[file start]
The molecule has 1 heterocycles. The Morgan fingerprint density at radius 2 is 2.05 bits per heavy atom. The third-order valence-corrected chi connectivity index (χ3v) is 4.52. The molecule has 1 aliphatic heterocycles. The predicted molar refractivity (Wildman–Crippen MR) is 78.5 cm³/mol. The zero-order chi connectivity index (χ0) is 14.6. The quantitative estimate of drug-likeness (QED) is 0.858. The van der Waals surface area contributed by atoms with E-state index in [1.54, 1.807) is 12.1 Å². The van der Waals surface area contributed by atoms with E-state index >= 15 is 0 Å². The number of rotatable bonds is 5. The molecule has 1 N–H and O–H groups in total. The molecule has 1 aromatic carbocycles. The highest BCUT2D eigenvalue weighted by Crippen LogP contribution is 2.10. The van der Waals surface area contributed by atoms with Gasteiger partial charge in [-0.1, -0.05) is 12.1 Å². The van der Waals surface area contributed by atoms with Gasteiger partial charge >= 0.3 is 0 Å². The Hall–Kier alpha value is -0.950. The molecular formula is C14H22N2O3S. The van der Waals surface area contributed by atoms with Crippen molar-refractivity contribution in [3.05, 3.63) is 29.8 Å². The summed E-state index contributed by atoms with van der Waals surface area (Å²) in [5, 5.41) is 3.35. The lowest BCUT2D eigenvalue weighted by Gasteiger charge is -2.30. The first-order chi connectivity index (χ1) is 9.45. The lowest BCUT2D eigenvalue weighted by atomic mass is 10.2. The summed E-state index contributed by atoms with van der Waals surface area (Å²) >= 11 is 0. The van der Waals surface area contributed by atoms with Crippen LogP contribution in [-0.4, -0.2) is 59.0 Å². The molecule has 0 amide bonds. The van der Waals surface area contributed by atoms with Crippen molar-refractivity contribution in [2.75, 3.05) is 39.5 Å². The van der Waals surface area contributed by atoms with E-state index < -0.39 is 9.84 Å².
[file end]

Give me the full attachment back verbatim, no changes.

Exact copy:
The molecule has 1 heterocycles. The Morgan fingerprint density at radius 2 is 2.05 bits per heavy atom. The third-order valence-corrected chi connectivity index (χ3v) is 4.52. The molecule has 1 aliphatic heterocycles. The predicted molar refractivity (Wildman–Crippen MR) is 78.5 cm³/mol. The zero-order chi connectivity index (χ0) is 14.6. The quantitative estimate of drug-likeness (QED) is 0.858. The van der Waals surface area contributed by atoms with E-state index in [1.54, 1.807) is 12.1 Å². The van der Waals surface area contributed by atoms with E-state index >= 15 is 0 Å². The number of rotatable bonds is 5. The molecule has 1 N–H and O–H groups in total. The molecule has 1 aromatic carbocycles. The highest BCUT2D eigenvalue weighted by Crippen LogP contribution is 2.10. The van der Waals surface area contributed by atoms with Gasteiger partial charge in [-0.1, -0.05) is 12.1 Å². The van der Waals surface area contributed by atoms with Gasteiger partial charge >= 0.3 is 0 Å². The Hall–Kier alpha value is -0.950. The molecular formula is C14H22N2O3S. The van der Waals surface area contributed by atoms with Crippen molar-refractivity contribution in [3.05, 3.63) is 29.8 Å². The summed E-state index contributed by atoms with van der Waals surface area (Å²) in [5, 5.41) is 3.35. The lowest BCUT2D eigenvalue weighted by Gasteiger charge is -2.30. The first-order chi connectivity index (χ1) is 9.45. The lowest BCUT2D eigenvalue weighted by atomic mass is 10.2. The summed E-state index contributed by atoms with van der Waals surface area (Å²) >= 11 is 0. The van der Waals surface area contributed by atoms with Crippen LogP contribution in [-0.4, -0.2) is 59.0 Å². The molecule has 0 amide bonds. The van der Waals surface area contributed by atoms with Crippen molar-refractivity contribution in [2.75, 3.05) is 39.5 Å². The van der Waals surface area contributed by atoms with E-state index < -0.39 is 9.84 Å².